In a recent study published in The Lancet, researchers from Yale and Oxford Universities sought to study the link between exercise and mental health.
Their findings seemed to support anecdotal evidence that exercise improves mood.
The study analyzed data from Centers for Disease Control and Prevention Behavioral Risk Factors Surveillance System surveys of 1,237,194 people from the United States.
Researchers were comparing the number of self-reported bad mental health days between those who did exercise and those who didn't.
Groups were divided in such a way as to balance the number of participants who fell into specific categories such as:
age, race, gender, BMI, marital status, income, education, self-reported physical health and previous depression diagnosis.
The study also differentiated between type and frequency of exercise, as well as duration and intensity.
The study found that those who exercised regularly had over 43% less bad mental health days than those who did not (but were otherwise of similar socioeconomic status and physical characteristics).
All exercise was seen to improve mental health outcomes, but cycling, aerobics, and team sports had the most profound effects.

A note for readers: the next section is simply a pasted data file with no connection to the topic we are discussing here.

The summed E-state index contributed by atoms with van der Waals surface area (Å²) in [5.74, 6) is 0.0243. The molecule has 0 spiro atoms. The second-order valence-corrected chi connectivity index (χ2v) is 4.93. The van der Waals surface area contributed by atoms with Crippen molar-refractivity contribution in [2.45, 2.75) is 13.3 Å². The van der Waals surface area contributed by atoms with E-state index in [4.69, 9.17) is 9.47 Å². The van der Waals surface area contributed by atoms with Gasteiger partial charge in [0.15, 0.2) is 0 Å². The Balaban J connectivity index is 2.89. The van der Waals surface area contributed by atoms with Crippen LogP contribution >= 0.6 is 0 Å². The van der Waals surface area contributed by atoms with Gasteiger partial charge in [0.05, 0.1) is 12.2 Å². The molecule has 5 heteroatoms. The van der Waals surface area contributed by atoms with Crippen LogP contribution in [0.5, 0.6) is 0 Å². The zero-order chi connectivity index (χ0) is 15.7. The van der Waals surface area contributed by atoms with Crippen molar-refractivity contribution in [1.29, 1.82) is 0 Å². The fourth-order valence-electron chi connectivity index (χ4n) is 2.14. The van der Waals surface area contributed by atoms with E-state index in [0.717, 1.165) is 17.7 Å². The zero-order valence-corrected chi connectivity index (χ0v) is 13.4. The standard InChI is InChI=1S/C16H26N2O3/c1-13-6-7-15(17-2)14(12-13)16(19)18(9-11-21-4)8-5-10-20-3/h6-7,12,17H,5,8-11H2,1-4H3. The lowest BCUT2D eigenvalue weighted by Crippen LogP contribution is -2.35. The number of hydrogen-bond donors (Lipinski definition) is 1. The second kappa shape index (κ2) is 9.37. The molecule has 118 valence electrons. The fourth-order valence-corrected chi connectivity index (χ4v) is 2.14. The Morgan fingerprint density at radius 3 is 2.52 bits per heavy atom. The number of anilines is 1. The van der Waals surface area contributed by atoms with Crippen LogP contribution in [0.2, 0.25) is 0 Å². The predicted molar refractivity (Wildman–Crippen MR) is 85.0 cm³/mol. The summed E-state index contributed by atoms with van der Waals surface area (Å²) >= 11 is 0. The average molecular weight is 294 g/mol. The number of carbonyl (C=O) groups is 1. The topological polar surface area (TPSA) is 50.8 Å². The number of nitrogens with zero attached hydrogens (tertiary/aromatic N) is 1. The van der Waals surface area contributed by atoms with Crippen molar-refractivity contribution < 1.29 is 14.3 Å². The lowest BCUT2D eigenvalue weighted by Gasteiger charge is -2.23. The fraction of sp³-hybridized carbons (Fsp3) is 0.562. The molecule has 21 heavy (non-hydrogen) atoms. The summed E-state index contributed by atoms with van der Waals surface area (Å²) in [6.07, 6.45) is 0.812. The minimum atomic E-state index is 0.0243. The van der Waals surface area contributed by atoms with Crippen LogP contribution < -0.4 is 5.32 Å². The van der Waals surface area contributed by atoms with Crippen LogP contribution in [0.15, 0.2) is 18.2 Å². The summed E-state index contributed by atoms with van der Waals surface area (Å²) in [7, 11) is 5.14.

In the paper's abstract, study authors state that:
"...physical exercise was significantly and meaningfully associated with self-reported mental health burden in the past month."
Whether a person exercised or not had a greater impact than their socioeconomic status:
"Differences as a function of exercise were large relative to other demographic variables such as education and income."
Reactions to the study on Facebook were mixed, but many took the humorous approach.
Over on Twitter, people were excited by the study.
That isn't to say that exercise will solve all of your problems.
However, it seems it might help make life a little more bearable.